Skip to main content
Image of Lord Toulson with the 2016 prize winner

Teenagers receive prestigious Jesus College law prize from Supreme Court Judge

Two teenagers received a prestigious law essay prize from Jesus College at a ceremony on Monday. Louisa (pictured with Lord Toulson) and Cain were each presented with their award by Supreme Court judge Lord Toulson. 
 

The Lord Toulson Essay Prize is a new annual award given by Jesus College. Lord Toulson started his undergraduate degree at Jesus College in 1964 and is now one of their Honorary Fellows. The prize is sponsored by firm Herbert Smith Freehills.
 
Louisa, 18, fended off competition from around the world to triumph in the competition, which was open to students in their final two years of school. Entrants were asked to answer the question "Why do we punish criminals?" in a 1,500 word essay. 
 
Jesus College Law Fellow Claire Fenton-Glynn said, “The aim of the prize is to give students the chance to explore the kind of issues that they would be exposed to in a Cambridge law degree. We hope it will encourage more students to think about law as an academic subject, and consider studying it at university. We were really impressed with the responses to the question.”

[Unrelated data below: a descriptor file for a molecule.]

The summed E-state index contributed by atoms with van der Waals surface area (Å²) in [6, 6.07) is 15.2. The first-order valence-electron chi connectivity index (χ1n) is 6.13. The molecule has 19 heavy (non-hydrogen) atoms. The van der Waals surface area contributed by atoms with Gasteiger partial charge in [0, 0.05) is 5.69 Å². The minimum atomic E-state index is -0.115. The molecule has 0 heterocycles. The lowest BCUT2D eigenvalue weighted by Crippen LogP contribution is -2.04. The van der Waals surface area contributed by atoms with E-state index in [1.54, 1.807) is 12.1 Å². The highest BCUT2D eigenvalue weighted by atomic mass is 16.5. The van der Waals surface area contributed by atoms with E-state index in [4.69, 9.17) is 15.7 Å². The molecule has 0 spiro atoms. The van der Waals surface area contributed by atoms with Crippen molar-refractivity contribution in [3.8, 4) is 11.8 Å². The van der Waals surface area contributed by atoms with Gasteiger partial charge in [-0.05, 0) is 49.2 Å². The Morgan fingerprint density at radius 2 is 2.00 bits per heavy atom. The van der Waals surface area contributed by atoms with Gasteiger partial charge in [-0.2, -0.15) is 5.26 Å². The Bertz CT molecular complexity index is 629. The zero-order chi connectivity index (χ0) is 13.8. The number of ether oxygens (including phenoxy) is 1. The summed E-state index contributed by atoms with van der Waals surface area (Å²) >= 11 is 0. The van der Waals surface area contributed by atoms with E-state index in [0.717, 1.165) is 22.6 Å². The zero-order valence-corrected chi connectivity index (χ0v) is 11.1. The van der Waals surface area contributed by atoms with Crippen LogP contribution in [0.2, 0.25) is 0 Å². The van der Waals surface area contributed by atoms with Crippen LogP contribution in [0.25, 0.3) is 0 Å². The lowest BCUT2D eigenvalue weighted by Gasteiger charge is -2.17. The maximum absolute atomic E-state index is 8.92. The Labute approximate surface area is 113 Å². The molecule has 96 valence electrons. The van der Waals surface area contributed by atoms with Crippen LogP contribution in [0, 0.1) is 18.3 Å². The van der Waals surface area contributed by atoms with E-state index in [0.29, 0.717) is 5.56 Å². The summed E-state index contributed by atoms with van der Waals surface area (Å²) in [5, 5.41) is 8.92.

Louisa said, “My essay asks whether laws embody a divine moral decree, or serve to maintain a social contract which changes constantly according to the values of societies and their leaders. I questioned whether punishments are rooted in pragmatism or vengeance, concluding that, although sentences usually serve at least some utilitarian functions, there are enough exceptions to this to warrant the claim that their overriding aim is to offer consequences which are supposedly just and predictable in a world which is anything but.”
 
Lord Toulson is a Justice of the Supreme Court of the United Kingdom. He was educated at Mill Hill School, London, and at 16, he came to Jesus College to study law. He worked as a barrister for many years, before being appointed as a judge of the High Court in 1996. From 2002 he served as the Chairman of the Law Commission of England and Wales, and in 2007, was promoted to the Court of Appeal. In 2013, he was appointed to the Supreme Court.

Facebook

Latest tweets